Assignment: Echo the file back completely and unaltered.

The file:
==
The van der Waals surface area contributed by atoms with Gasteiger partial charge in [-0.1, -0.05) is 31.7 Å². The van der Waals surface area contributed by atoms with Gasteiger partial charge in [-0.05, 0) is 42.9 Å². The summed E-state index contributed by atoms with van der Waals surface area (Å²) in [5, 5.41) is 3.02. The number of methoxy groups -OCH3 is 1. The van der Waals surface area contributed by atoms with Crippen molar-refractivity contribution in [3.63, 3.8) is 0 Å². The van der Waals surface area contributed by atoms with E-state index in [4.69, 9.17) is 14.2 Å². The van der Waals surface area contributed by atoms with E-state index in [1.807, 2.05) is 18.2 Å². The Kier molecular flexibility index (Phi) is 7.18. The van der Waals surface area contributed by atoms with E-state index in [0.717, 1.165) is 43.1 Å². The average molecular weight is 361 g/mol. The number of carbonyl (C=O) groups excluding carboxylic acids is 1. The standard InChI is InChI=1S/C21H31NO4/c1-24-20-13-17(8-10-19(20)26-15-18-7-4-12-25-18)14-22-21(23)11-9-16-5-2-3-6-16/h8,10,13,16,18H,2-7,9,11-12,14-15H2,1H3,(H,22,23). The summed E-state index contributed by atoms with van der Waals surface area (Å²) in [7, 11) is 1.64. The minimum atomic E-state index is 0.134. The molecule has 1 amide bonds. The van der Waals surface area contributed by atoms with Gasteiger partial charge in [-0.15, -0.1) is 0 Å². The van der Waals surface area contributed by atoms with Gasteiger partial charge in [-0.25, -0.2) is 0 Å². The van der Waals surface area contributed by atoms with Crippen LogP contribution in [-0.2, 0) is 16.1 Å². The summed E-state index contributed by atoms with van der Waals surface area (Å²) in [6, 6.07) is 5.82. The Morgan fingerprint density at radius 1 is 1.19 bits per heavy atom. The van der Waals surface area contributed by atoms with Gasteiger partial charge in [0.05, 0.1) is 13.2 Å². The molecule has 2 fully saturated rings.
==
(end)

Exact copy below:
The van der Waals surface area contributed by atoms with Gasteiger partial charge in [-0.1, -0.05) is 31.7 Å². The van der Waals surface area contributed by atoms with Gasteiger partial charge in [-0.05, 0) is 42.9 Å². The summed E-state index contributed by atoms with van der Waals surface area (Å²) in [5, 5.41) is 3.02. The number of methoxy groups -OCH3 is 1. The van der Waals surface area contributed by atoms with Crippen molar-refractivity contribution in [3.63, 3.8) is 0 Å². The van der Waals surface area contributed by atoms with E-state index in [4.69, 9.17) is 14.2 Å². The van der Waals surface area contributed by atoms with E-state index in [1.807, 2.05) is 18.2 Å². The Kier molecular flexibility index (Phi) is 7.18. The van der Waals surface area contributed by atoms with E-state index in [0.717, 1.165) is 43.1 Å². The average molecular weight is 361 g/mol. The number of carbonyl (C=O) groups excluding carboxylic acids is 1. The standard InChI is InChI=1S/C21H31NO4/c1-24-20-13-17(8-10-19(20)26-15-18-7-4-12-25-18)14-22-21(23)11-9-16-5-2-3-6-16/h8,10,13,16,18H,2-7,9,11-12,14-15H2,1H3,(H,22,23). The summed E-state index contributed by atoms with van der Waals surface area (Å²) in [7, 11) is 1.64. The minimum atomic E-state index is 0.134. The molecule has 1 amide bonds. The van der Waals surface area contributed by atoms with Gasteiger partial charge in [-0.15, -0.1) is 0 Å². The van der Waals surface area contributed by atoms with Gasteiger partial charge in [-0.25, -0.2) is 0 Å². The van der Waals surface area contributed by atoms with Crippen LogP contribution in [-0.2, 0) is 16.1 Å². The summed E-state index contributed by atoms with van der Waals surface area (Å²) in [6, 6.07) is 5.82. The Morgan fingerprint density at radius 1 is 1.19 bits per heavy atom. The van der Waals surface area contributed by atoms with Gasteiger partial charge in [0.05, 0.1) is 13.2 Å². The molecule has 2 fully saturated rings.